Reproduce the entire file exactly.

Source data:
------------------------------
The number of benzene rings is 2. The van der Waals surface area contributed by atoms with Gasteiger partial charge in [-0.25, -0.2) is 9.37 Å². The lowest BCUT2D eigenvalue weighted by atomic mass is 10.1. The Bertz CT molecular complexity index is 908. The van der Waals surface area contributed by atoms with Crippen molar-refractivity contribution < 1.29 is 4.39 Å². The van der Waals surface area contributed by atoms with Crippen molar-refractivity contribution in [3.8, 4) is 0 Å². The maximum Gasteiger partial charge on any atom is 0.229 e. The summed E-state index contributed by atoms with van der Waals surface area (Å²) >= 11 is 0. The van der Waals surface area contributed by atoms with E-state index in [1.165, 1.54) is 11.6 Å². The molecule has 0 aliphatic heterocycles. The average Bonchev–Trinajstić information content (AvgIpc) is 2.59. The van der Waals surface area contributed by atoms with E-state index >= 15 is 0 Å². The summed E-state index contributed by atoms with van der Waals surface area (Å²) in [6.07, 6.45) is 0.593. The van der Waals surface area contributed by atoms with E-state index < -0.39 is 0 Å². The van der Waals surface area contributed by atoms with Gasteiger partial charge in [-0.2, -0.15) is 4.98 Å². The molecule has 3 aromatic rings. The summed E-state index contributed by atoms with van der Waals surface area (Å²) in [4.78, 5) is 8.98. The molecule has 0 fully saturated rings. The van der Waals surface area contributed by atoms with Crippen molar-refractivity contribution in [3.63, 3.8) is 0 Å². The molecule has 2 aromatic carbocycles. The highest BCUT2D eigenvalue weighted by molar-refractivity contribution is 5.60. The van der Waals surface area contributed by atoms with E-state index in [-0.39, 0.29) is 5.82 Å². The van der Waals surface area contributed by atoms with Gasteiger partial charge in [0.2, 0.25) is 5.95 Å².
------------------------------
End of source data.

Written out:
The number of benzene rings is 2. The van der Waals surface area contributed by atoms with Gasteiger partial charge in [-0.25, -0.2) is 9.37 Å². The lowest BCUT2D eigenvalue weighted by atomic mass is 10.1. The Bertz CT molecular complexity index is 908. The van der Waals surface area contributed by atoms with Crippen molar-refractivity contribution < 1.29 is 4.39 Å². The van der Waals surface area contributed by atoms with Crippen molar-refractivity contribution in [3.8, 4) is 0 Å². The maximum Gasteiger partial charge on any atom is 0.229 e. The summed E-state index contributed by atoms with van der Waals surface area (Å²) >= 11 is 0. The van der Waals surface area contributed by atoms with E-state index in [1.165, 1.54) is 11.6 Å². The molecule has 0 aliphatic heterocycles. The average Bonchev–Trinajstić information content (AvgIpc) is 2.59. The van der Waals surface area contributed by atoms with E-state index >= 15 is 0 Å². The summed E-state index contributed by atoms with van der Waals surface area (Å²) in [6.07, 6.45) is 0.593. The van der Waals surface area contributed by atoms with E-state index < -0.39 is 0 Å². The van der Waals surface area contributed by atoms with Gasteiger partial charge in [-0.2, -0.15) is 4.98 Å². The molecule has 3 aromatic rings. The summed E-state index contributed by atoms with van der Waals surface area (Å²) in [4.78, 5) is 8.98. The molecule has 0 fully saturated rings. The van der Waals surface area contributed by atoms with Crippen molar-refractivity contribution in [3.63, 3.8) is 0 Å². The molecule has 2 aromatic carbocycles. The highest BCUT2D eigenvalue weighted by molar-refractivity contribution is 5.60. The van der Waals surface area contributed by atoms with E-state index in [-0.39, 0.29) is 5.82 Å². The van der Waals surface area contributed by atoms with Gasteiger partial charge in [0.2, 0.25) is 5.95 Å².